And that brings us back to the problem of the “enemy within” – the self-saboteur that can wreck our financial health no matter where we live.

Don’t just “roll over” and accept debt

In 2014 the Consumer Financial Protection Bureau (CFPB) published research indicating that four out of five payday loans in the US were “rolled over” or renewed within 14 days. The CFPB study also showed that the majority of all payday loans were made to borrowers who renewed their loans so many times that they ended up paying more in fees than the amount of the money originally borrowed.

In the year since that study was published things haven’t improved much. One problem is that most people use payday loans to cover everyday expenses, according to a report by Pew. Moreover they all too often take advantage of rollover features allowing them to extend the amount of time they have to pay off the loans. But they pay dearly for that extra time, as APRs on payday loans in the US are between 391 and 521 percent. This means that if you roll over a typical payday loan of $325 eight times, you could end up repaying a total of $793, according to the Center for Responsible Lending.

Some countries have placed stringent limits on the number of rollovers allowed on a single loan and have also imposed stricter price caps than exist in the US, where policymakers are still debating reforms. But there’s a lot to be said for the notion that real reform begins with the individual consumer. That’s not a blame-the-victim stance at all. Consumers certainly deserve protection from predatory lenders, but at some point they also have to take responsibility for their own financial health.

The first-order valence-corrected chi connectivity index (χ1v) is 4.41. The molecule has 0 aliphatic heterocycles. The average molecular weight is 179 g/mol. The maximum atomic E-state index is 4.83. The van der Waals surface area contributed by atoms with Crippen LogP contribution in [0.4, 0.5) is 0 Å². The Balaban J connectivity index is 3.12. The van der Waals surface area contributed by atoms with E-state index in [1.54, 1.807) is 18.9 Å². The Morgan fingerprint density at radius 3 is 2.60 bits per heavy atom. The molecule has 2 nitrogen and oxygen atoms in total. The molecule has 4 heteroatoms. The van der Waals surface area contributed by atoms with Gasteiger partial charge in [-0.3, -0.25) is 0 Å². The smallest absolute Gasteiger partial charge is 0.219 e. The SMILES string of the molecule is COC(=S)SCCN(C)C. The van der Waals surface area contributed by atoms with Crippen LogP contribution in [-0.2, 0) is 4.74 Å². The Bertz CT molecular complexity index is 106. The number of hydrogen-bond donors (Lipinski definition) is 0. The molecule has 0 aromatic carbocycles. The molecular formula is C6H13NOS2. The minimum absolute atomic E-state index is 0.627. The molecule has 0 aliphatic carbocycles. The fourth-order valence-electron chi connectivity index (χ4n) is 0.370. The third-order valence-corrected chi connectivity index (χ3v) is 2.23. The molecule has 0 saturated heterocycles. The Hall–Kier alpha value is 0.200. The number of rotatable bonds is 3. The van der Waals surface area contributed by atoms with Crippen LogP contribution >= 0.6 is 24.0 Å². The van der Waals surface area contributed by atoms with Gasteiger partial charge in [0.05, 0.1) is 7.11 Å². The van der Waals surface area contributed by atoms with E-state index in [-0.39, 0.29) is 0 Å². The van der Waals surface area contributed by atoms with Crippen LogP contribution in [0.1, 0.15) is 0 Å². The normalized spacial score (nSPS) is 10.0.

Just about any one of us could find ourselves in circumstances where we need cash and have few places to turn, and where a payday loan might be the best short-term solution. The key word here is “short-term.”

Get in and get out as soon as possible

Despite the high interest rates, a payday loan can sometimes be the best way to get out of an immediate crisis, particularly if your credit is less than stellar. But in order to keep the crisis from getting worse it is imperative that you handle the loan responsibly. The first step is to research your options; compare lenders so you can get the best deal possible. Reading about other customers’ experiences with the lender you’re considering can also help. It’s also important that you only borrow what you know you can afford to pay back on a timely basis.

And no matter how many rollovers you’re allowed, do your best to avoid them. It’s easy to get into debt and very often much harder to get out. And yes, payday lenders may encourage you to remain indebted. But that doesn’t mean you have to take the bait. Payday loans in and of themselves are not the enemy. The real enemy is a too-casual attitude towards indebtedness.